For proposed healthcare reform to save lives, improve access, and contain costs, technology must play a central role. While a smart, universal system for electronic medical records is certainly a significant part of the package, the question is will we have to sacrifice our privacy to attain these lofty goals? According to former Sen. Bill Frist of Tennessee, “A key part of health care reform involves the use of technology to address a number of issues such as access, value, and cost.”
What is the electronic medical record system all about? An electronic medical record is a portable, digital version of the current paper file system that will be open for all doctors to access. That means that whenever you visit a new physician, you no longer have to fill out numerous forms, as your doctor would have access to everything about you on the computer. The ability to make diagnoses is based more on medical records and patient history than exams and blood work. Access to your lifelong medical history can assure that fewer mistakes will be made and the diagnosis is more accurate. Clinical associate professor of internal medicine Marie Savard, MD, says “an electronic medical record is only as good as its availability. All these benefits are only possible if the information is in an open network and everyone with permission has unfettered access.” Andrew Rubin, VP for NYU Medical Center Clinical Affairs and Affiliates in NYC agrees with this sentiment, saying “we need to be able to implement an electronic medical record where physicians can communicate back and forth and share critical information on tests done and previous diagnoses, so that everyone involved has the patient’s medical history at their fingertips. Rubin claims that this will ultimately save money by lowering unnecessary repeat tests and the time it takes to make a diagnosis. However, it opens a new can of worms with the issue of privacy.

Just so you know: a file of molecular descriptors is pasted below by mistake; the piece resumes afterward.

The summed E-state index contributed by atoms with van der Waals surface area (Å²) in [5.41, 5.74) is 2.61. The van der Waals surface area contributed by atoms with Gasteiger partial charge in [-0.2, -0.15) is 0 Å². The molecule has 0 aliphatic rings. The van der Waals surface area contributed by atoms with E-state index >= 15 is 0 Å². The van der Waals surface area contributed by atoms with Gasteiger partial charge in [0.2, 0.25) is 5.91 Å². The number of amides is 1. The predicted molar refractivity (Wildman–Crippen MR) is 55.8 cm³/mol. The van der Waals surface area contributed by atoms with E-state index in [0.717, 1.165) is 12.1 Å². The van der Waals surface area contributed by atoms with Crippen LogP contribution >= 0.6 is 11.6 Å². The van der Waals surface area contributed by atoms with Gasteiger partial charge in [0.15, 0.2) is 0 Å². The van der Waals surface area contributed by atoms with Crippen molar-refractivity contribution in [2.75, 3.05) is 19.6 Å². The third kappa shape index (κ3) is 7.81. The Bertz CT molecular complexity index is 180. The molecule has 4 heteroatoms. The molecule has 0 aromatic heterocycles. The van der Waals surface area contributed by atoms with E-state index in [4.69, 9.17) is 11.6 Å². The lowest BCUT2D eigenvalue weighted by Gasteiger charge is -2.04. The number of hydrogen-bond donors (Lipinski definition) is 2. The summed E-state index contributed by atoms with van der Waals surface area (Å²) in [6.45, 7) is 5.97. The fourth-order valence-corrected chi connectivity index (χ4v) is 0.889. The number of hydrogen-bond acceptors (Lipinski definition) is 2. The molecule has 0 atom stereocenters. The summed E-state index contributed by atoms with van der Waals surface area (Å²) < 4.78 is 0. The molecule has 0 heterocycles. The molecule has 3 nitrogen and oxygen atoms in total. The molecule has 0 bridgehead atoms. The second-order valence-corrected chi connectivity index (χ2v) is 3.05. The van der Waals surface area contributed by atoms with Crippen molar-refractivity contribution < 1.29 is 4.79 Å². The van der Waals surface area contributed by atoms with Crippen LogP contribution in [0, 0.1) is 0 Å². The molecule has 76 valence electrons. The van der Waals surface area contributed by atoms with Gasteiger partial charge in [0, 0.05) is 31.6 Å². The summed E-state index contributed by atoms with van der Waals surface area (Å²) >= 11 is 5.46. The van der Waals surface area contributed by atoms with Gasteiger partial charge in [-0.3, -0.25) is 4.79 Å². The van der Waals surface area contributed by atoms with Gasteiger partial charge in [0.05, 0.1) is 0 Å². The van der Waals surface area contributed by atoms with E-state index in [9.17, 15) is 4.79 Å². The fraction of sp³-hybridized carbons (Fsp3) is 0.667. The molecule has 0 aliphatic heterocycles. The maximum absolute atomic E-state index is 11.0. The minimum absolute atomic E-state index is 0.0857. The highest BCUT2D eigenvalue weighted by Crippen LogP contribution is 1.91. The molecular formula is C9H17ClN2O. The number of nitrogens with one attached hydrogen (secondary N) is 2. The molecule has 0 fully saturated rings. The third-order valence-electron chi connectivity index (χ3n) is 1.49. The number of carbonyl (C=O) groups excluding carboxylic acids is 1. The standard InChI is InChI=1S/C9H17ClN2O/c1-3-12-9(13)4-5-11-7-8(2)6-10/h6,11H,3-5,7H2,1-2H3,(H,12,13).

It’s one thing for your financial information to be available online, but your health information is another situation altogether. Many people really hold fears of what could happen if their medical information fell into the wrong hands. The barriers of electronic medical records are just as real as the benefits. According to C. Martin Harris, MD, chief information officer of the Cleveland Clinic in Ohio, the fear factor when it comes to EMRs is two-fold: confidentiality and general Internet security.
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While privacy is considered one major barrier, cost is the other. There has been an estimate that it could cost anywhere between $20 million and $200 per hospital over a period of several years to implement these systems. For one doctor’s office the cost would be $50,000. Less than 10% of U.S. hospitals are using a basic form of electronic medical records. There are other studies that estimate that the overall cost would be $75 billion to $100 billion over 10 years. Technology has and continues to bring breakthroughs in the world of healthcare, but even with the power of technology comes barriers and they must be considered and addressed.